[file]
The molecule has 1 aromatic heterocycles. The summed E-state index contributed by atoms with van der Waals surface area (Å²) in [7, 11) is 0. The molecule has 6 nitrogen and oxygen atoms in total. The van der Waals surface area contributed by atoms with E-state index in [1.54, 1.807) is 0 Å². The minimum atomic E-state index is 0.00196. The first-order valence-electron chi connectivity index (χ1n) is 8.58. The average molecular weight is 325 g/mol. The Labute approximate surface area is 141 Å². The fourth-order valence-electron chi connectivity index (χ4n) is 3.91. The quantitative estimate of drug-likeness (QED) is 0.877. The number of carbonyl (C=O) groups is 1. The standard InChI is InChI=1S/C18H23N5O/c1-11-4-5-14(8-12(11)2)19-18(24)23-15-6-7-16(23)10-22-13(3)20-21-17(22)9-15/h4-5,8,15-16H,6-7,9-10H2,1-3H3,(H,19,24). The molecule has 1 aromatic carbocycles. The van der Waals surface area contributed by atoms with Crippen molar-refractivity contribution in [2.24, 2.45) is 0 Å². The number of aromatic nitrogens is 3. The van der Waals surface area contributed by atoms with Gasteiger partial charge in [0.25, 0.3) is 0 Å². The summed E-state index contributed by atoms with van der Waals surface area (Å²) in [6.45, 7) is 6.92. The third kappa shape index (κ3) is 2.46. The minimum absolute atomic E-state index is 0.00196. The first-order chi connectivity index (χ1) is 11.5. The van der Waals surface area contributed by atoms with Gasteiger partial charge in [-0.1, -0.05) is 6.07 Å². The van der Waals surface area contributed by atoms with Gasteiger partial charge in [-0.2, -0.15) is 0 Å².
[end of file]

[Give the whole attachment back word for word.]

The molecule has 1 aromatic heterocycles. The summed E-state index contributed by atoms with van der Waals surface area (Å²) in [7, 11) is 0. The molecule has 6 nitrogen and oxygen atoms in total. The van der Waals surface area contributed by atoms with E-state index in [1.54, 1.807) is 0 Å². The minimum atomic E-state index is 0.00196. The first-order valence-electron chi connectivity index (χ1n) is 8.58. The average molecular weight is 325 g/mol. The Labute approximate surface area is 141 Å². The fourth-order valence-electron chi connectivity index (χ4n) is 3.91. The quantitative estimate of drug-likeness (QED) is 0.877. The number of carbonyl (C=O) groups is 1. The standard InChI is InChI=1S/C18H23N5O/c1-11-4-5-14(8-12(11)2)19-18(24)23-15-6-7-16(23)10-22-13(3)20-21-17(22)9-15/h4-5,8,15-16H,6-7,9-10H2,1-3H3,(H,19,24). The molecule has 1 aromatic carbocycles. The van der Waals surface area contributed by atoms with Crippen molar-refractivity contribution in [2.24, 2.45) is 0 Å². The number of aromatic nitrogens is 3. The van der Waals surface area contributed by atoms with Gasteiger partial charge in [0.25, 0.3) is 0 Å². The summed E-state index contributed by atoms with van der Waals surface area (Å²) in [6.45, 7) is 6.92. The third kappa shape index (κ3) is 2.46. The minimum absolute atomic E-state index is 0.00196. The first-order chi connectivity index (χ1) is 11.5. The van der Waals surface area contributed by atoms with Gasteiger partial charge in [-0.1, -0.05) is 6.07 Å². The van der Waals surface area contributed by atoms with Gasteiger partial charge in [-0.2, -0.15) is 0 Å².